What is a social CV?
More a living, breathing and constantly evolving mass of energy, inspiration and ambition than two pages of A4 paper, the social CV (or social résumé, as it’s known in the US) is a label for your online presence in the context of your job search and career goals.
Examples of social CV content include your LinkedIn profile, your blog, if you have one, and your use of sites such as Twitter, Facebook, Google+, Pinterest and Instagram. Recruiters can view your activities on these sites and, even better, see your interaction with others, enabling them to build a real-time picture of your personality, qualifications, experience, aspirations and views.
“Your paper résumé is what you did but your social résumé is who you are.” — Chris Russell, Founder of CareerCloud.
If you have an active presence on LinkedIn, Twitter, Facebook, Google+, Pinterest, You Tube and other social platforms, then you already have a social CV. Recruiters are likely to be playing detective and checking out your social media accounts already, either manually by hand or by leveraging the power of people aggregators.
At this stage, you may be thinking, ‘Well, if I already have one, then surely I don’t need to do anything further?’ and I can see why you may have reached that conclusion, however, there’s a bit more to the social CV. I’ll explain.
How can you present a social CV that you are proud for recruiters to see?
Presenting yourself in the best possible light all starts with defining how you want to be seen, then working towards that goal with every thought, every word, every deed.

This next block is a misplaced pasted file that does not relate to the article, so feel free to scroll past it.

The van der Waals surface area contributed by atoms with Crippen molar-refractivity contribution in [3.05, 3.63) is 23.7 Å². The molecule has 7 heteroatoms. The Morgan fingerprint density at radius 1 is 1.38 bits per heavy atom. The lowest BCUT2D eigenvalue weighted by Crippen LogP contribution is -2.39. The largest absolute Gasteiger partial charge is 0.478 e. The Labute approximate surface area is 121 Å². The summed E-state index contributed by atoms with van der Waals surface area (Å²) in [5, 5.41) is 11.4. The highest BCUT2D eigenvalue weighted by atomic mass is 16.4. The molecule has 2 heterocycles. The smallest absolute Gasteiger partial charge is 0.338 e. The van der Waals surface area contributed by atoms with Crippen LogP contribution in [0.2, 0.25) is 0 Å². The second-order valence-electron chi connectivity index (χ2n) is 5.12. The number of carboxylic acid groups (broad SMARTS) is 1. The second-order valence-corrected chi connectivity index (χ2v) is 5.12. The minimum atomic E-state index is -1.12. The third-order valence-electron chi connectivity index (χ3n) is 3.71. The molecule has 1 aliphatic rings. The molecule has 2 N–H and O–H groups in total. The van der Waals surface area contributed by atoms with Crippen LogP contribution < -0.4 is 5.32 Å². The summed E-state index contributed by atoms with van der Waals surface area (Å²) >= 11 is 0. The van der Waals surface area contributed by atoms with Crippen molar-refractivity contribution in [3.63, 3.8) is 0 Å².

Ideally, your social CV needs to reflect your career goals and ambitions, making it very obvious to recruiters who you are, what your skills are and how you are using and intend to use those skills in the context of your career. However, without a clearly defined target and conscious plan to reach your goal, your blogs, tweets, posts, updates, likes, mentions, retweets and shares are likely to be a bit haphazard, certainly not providing a coherent picture of your preferred direction.
On the other hand, if you have a clearly defined goal at the front and foremost part of your mind (or on a sticky note beside your keyboard), then you are more likely to curate, comment on and share content which reflects your career goals. Harnessed in the right way, your social CV can represent a personal branding tool, enabling you to positon and market yourself effectively for a specific career target or opportunity.
Your social CV – going one stage further
Rather than leaving their social CV roaming free on the internet, some people prefer to round it all up in one central place. This can be achieved in a number of ways.
Sites such as CareerCloud enable candidates to collate a social résumé, a homepage which gives an up-to-date overview of all of their social accounts. Users of CareerCloud are given a unique page URL, which can be shared with recruiters to provide an instant snapshot of who you are, and easy access to the major social sites you regularly use. This free resource is definitely worth exploring if you have a proactive presence on social media which supports your career goals.